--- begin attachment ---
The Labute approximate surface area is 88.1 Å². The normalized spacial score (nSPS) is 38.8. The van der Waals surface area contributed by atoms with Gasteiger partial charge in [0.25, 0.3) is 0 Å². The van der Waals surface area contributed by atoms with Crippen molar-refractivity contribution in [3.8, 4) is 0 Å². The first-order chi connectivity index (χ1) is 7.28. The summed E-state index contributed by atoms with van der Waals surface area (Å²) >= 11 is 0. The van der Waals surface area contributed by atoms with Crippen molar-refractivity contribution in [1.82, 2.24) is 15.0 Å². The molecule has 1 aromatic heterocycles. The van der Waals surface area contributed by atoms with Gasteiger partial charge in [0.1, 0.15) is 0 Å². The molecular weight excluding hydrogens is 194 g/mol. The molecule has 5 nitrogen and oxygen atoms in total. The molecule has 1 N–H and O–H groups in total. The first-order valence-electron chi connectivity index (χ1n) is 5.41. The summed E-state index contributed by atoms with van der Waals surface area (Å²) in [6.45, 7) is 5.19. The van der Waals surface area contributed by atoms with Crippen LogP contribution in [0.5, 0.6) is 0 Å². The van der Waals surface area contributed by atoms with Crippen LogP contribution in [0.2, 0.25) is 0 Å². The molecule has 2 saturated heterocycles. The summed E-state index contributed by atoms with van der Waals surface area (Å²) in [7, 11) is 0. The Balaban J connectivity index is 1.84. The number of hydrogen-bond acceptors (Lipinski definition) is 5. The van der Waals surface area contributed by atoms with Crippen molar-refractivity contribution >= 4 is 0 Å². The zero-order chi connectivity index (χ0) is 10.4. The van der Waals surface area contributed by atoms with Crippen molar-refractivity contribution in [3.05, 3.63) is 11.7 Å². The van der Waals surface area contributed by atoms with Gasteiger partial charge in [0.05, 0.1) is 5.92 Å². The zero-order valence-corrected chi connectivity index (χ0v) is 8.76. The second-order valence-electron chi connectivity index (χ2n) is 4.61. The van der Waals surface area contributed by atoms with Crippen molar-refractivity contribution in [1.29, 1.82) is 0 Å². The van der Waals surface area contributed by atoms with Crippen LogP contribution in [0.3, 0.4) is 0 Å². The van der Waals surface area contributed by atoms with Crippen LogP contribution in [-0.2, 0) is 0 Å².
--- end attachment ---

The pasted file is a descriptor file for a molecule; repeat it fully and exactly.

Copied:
The Labute approximate surface area is 88.1 Å². The normalized spacial score (nSPS) is 38.8. The van der Waals surface area contributed by atoms with Gasteiger partial charge in [0.25, 0.3) is 0 Å². The van der Waals surface area contributed by atoms with Crippen molar-refractivity contribution in [3.8, 4) is 0 Å². The first-order chi connectivity index (χ1) is 7.28. The summed E-state index contributed by atoms with van der Waals surface area (Å²) >= 11 is 0. The van der Waals surface area contributed by atoms with Crippen molar-refractivity contribution in [1.82, 2.24) is 15.0 Å². The molecule has 1 aromatic heterocycles. The van der Waals surface area contributed by atoms with Gasteiger partial charge in [0.1, 0.15) is 0 Å². The molecular weight excluding hydrogens is 194 g/mol. The molecule has 5 nitrogen and oxygen atoms in total. The molecule has 1 N–H and O–H groups in total. The first-order valence-electron chi connectivity index (χ1n) is 5.41. The summed E-state index contributed by atoms with van der Waals surface area (Å²) in [6.45, 7) is 5.19. The van der Waals surface area contributed by atoms with Crippen LogP contribution in [0.5, 0.6) is 0 Å². The van der Waals surface area contributed by atoms with Crippen LogP contribution in [0.2, 0.25) is 0 Å². The molecule has 2 saturated heterocycles. The summed E-state index contributed by atoms with van der Waals surface area (Å²) in [7, 11) is 0. The Balaban J connectivity index is 1.84. The number of hydrogen-bond acceptors (Lipinski definition) is 5. The van der Waals surface area contributed by atoms with Crippen molar-refractivity contribution >= 4 is 0 Å². The zero-order chi connectivity index (χ0) is 10.4. The van der Waals surface area contributed by atoms with Crippen molar-refractivity contribution in [3.05, 3.63) is 11.7 Å². The van der Waals surface area contributed by atoms with Gasteiger partial charge in [0.05, 0.1) is 5.92 Å². The zero-order valence-corrected chi connectivity index (χ0v) is 8.76. The second-order valence-electron chi connectivity index (χ2n) is 4.61. The van der Waals surface area contributed by atoms with Crippen molar-refractivity contribution in [1.29, 1.82) is 0 Å². The van der Waals surface area contributed by atoms with Crippen LogP contribution in [0.3, 0.4) is 0 Å². The van der Waals surface area contributed by atoms with Crippen LogP contribution in [-0.2, 0) is 0 Å².